Children who have the privilege to be brought up in Christian homes should never grow up doubting the effects of the Word of God in the lives of their parents. They should see the mark of Christ in everything that the parents do, in every decision that they make, in their dealings with each other.

A second young person says, “My parents live a double life, one in church, and the second out of the church.” This behavioural inconsistency on the part of the parents has a devastating effect on the children. Again, the demand on parents is not perfection but commitment to Christ – a commitment that takes into accounts our frailties and failures. We fail because we are weak, but our weakness should not be an excuse for our want of trying.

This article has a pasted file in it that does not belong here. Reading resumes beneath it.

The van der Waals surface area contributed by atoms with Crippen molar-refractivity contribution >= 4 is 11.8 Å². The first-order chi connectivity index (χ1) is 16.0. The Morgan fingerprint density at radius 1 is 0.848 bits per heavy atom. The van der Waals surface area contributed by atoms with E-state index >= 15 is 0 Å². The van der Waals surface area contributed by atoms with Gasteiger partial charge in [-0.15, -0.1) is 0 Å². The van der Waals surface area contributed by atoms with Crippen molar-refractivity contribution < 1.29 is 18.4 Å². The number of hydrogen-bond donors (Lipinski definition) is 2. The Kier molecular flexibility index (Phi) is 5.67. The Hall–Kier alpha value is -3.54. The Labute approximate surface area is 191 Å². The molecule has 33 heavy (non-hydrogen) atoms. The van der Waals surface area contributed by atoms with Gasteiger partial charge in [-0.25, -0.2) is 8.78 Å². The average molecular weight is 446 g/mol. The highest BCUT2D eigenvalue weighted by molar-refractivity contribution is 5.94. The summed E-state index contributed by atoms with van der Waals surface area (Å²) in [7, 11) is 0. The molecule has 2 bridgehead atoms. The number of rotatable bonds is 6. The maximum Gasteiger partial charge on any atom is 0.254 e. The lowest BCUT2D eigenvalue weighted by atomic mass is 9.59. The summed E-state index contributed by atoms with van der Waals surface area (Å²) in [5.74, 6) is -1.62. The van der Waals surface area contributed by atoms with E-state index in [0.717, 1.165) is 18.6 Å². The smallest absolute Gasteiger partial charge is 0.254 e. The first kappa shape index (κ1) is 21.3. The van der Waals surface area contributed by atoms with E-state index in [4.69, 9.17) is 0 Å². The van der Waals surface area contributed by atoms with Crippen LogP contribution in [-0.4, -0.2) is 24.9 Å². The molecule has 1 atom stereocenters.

A third young person makes this remark to his friends, “Christianity to my parents is nothing more than a list of do’s and don’ts.” Our Lord Jesus expects us to obey Him. He says, “If ye love me, keep my commandments” (John 14:15). However, there is a great difference between obedience that is motivated by love and obedience in order to earn acceptance. The former is real spiritual transformation as a result of grace; the latter is legalism that is devoid of grace.

Our children do not need parents to be perfect – they know we are not. But they do need to see that our faith is real, our commitment to Christ is genuine, and that by the grace, we are persevere in our Christian walk.


So do not just talk. Walk the talk.